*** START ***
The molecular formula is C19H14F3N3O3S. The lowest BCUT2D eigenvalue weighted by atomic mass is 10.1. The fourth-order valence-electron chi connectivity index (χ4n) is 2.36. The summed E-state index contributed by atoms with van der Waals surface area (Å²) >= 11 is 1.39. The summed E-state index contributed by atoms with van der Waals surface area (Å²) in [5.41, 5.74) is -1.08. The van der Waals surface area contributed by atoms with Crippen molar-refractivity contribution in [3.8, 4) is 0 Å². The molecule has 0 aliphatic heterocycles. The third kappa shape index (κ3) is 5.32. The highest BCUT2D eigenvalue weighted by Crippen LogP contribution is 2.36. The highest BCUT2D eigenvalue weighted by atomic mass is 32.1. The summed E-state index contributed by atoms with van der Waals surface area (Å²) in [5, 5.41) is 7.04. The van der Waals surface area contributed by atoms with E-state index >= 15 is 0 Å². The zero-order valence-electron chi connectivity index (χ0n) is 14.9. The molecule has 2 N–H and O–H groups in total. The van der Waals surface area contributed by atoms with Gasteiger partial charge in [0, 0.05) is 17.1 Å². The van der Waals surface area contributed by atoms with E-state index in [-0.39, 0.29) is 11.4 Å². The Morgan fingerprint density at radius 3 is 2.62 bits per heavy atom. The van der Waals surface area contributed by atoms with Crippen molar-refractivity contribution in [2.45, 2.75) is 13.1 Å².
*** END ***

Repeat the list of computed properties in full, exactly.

The molecular formula is C19H14F3N3O3S. The lowest BCUT2D eigenvalue weighted by atomic mass is 10.1. The fourth-order valence-electron chi connectivity index (χ4n) is 2.36. The summed E-state index contributed by atoms with van der Waals surface area (Å²) >= 11 is 1.39. The summed E-state index contributed by atoms with van der Waals surface area (Å²) in [5.41, 5.74) is -1.08. The van der Waals surface area contributed by atoms with Crippen molar-refractivity contribution in [3.8, 4) is 0 Å². The molecule has 0 aliphatic heterocycles. The third kappa shape index (κ3) is 5.32. The highest BCUT2D eigenvalue weighted by Crippen LogP contribution is 2.36. The highest BCUT2D eigenvalue weighted by atomic mass is 32.1. The summed E-state index contributed by atoms with van der Waals surface area (Å²) in [5, 5.41) is 7.04. The van der Waals surface area contributed by atoms with E-state index >= 15 is 0 Å². The zero-order valence-electron chi connectivity index (χ0n) is 14.9. The molecule has 2 N–H and O–H groups in total. The van der Waals surface area contributed by atoms with Gasteiger partial charge in [0, 0.05) is 17.1 Å². The van der Waals surface area contributed by atoms with E-state index in [-0.39, 0.29) is 11.4 Å². The Morgan fingerprint density at radius 3 is 2.62 bits per heavy atom. The van der Waals surface area contributed by atoms with Crippen molar-refractivity contribution in [2.45, 2.75) is 13.1 Å².